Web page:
Warning: This talk is non-astronomical and contains actual videos and possibly sound. After the climax of its power internal struggle weakened the military position of the Roman Empire. A series of attacks in the 2nd and 3rd century AD forced an adjustment of the military strategy in central Europe. Instead of further expansion, the borders of the empire were increasingly fortified. In Germany this lead to the construction of an impressive naval fleet on the rivers Rhine and Danube. Several of the boats have been excavated. Our team has attempted a reconstruction of two types of vessel, the "navis lusoria" and the "Oberstimm" with a level of detail down to the hand-smithened nails with the correct metallurgy. A series of three working boats have been built in original size. I will show pictures of the reconstruction phase, but concentrate on the on-the-water tests we have performed with different teams to access the speed, maneuverability and sailing performance of these boats. Particularly in sailing the possibilities far exceeded the expectations. This result indicates a much larger operating radius of these vessels than previously estimated and thus a much higher flexibility of the river defense scheme which the empire relied on to keep the barbarians at bay. See, e.g.: this movie

No enrollment limit for talk, no advance sign-up required.

Nanotechnology in Space

3 February 2017, 2:30 - 4:15pm

Learn about nano-fabrication technology for high-performance space instrumentation with a talk and a lab tour.

High-resolution x-ray optics at the Space Nanotechnology Laboratory: From nanometers to gigaparsecs

Dr. Ralf Heilmann, 2:30 - 3:00pm in 37-252

The Space Nanotechnology Laboratory (SNL) develops advanced lithography and nano-fabrication technology for high performance space instrumentation, as well as nanometer-accuracy metrology and assembly technology. Two current efforts are the development of nanofabricated soft x-ray gratings, the so-called critical-angle transmission (CAT) gratings, and the development of high-precision focusing X-ray mirrors. CAT gratings require the fabrication of sub-micron structures with extreme geometries and sub-nanometer precision, while x-ray mirrors are formed at 600 deg C while floating on porous air bearings and shaped further usingion implantation. These efforts are aimed at instruments that can help find the missing baryons in the Cosmic Web and reveal the secrets of dark matter.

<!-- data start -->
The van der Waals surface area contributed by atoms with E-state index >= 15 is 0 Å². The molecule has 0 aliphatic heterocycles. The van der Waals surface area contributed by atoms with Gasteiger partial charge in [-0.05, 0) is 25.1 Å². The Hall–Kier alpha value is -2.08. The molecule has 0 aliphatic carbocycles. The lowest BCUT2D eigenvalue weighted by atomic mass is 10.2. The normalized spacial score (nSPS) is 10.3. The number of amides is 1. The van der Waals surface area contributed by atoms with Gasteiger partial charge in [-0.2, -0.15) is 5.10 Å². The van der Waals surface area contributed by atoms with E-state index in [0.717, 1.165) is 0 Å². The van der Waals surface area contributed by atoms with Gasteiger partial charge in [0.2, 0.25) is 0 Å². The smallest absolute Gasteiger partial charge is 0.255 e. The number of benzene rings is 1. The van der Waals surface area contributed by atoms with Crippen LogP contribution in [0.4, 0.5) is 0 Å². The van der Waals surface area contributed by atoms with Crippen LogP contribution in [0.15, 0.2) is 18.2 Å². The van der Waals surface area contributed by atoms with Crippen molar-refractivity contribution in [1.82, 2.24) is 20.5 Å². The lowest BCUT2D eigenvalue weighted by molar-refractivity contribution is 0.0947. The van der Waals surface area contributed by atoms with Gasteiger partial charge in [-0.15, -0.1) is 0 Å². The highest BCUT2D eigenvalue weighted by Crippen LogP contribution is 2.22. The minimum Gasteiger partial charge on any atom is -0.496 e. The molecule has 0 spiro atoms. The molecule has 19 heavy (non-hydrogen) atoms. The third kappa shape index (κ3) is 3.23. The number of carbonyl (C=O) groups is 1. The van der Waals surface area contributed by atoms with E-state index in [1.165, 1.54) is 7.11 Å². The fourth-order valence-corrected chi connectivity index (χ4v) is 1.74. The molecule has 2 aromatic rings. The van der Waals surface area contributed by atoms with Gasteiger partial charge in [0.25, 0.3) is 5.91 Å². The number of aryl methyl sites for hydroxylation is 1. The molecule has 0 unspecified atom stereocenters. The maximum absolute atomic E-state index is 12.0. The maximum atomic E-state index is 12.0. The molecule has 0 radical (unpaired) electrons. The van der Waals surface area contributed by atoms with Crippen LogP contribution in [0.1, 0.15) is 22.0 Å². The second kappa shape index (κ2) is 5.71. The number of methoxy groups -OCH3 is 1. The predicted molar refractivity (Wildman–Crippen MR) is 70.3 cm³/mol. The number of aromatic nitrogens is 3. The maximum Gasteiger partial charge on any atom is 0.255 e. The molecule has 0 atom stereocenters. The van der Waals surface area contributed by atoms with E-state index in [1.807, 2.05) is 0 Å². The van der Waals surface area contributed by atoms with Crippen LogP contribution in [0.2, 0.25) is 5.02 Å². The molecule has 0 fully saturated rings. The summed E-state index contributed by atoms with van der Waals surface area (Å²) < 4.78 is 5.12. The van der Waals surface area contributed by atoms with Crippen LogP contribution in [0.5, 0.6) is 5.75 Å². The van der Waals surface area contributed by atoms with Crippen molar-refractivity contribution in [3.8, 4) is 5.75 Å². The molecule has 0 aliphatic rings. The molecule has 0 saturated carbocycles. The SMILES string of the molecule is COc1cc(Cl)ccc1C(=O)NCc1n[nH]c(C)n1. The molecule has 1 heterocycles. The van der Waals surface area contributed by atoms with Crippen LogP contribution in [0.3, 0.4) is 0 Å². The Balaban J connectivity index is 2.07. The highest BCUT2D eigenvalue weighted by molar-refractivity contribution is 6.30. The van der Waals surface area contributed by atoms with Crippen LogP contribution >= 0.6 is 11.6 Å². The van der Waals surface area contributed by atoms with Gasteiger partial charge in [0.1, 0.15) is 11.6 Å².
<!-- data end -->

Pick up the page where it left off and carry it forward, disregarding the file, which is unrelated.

No enrollment limit for talk, no advance sign-up required.

Tour of the Space Nanotechnology Lab -- please note tour limit and prerequisite below

Dr. Ralf Heilmann, 3:15 - 4:15pm departing from 37-252

During the tour of the SNL's three clean rooms visitors will see sophisticated optical (interference lithography stations for the fabrication of sub-micron period gratings, high power UV laser, metrology station for optics shape measurements, sub-nanometer resolution interferometers, etc.), reactive-ion etching (Plasmtherm RIE, new STPS Pegasus DRIE) and mechanical systems (XY-air-bearing stage, environmental enclosure, active vibration isolation, etc.) as well as a scanning electron microscope, all of which support the development of thin-foil x-ray optics and gratings.

Please Note:
6 people max for tour. Advance sign-up required starting at 2:25pm in 37-252 immediately before Dr. Heilmann's talk. Attendance of talk is required for tour of the Space Nanotechnology Lab. Tour will leave from 37-252 at 3:15pm, and last until about 4:15pm.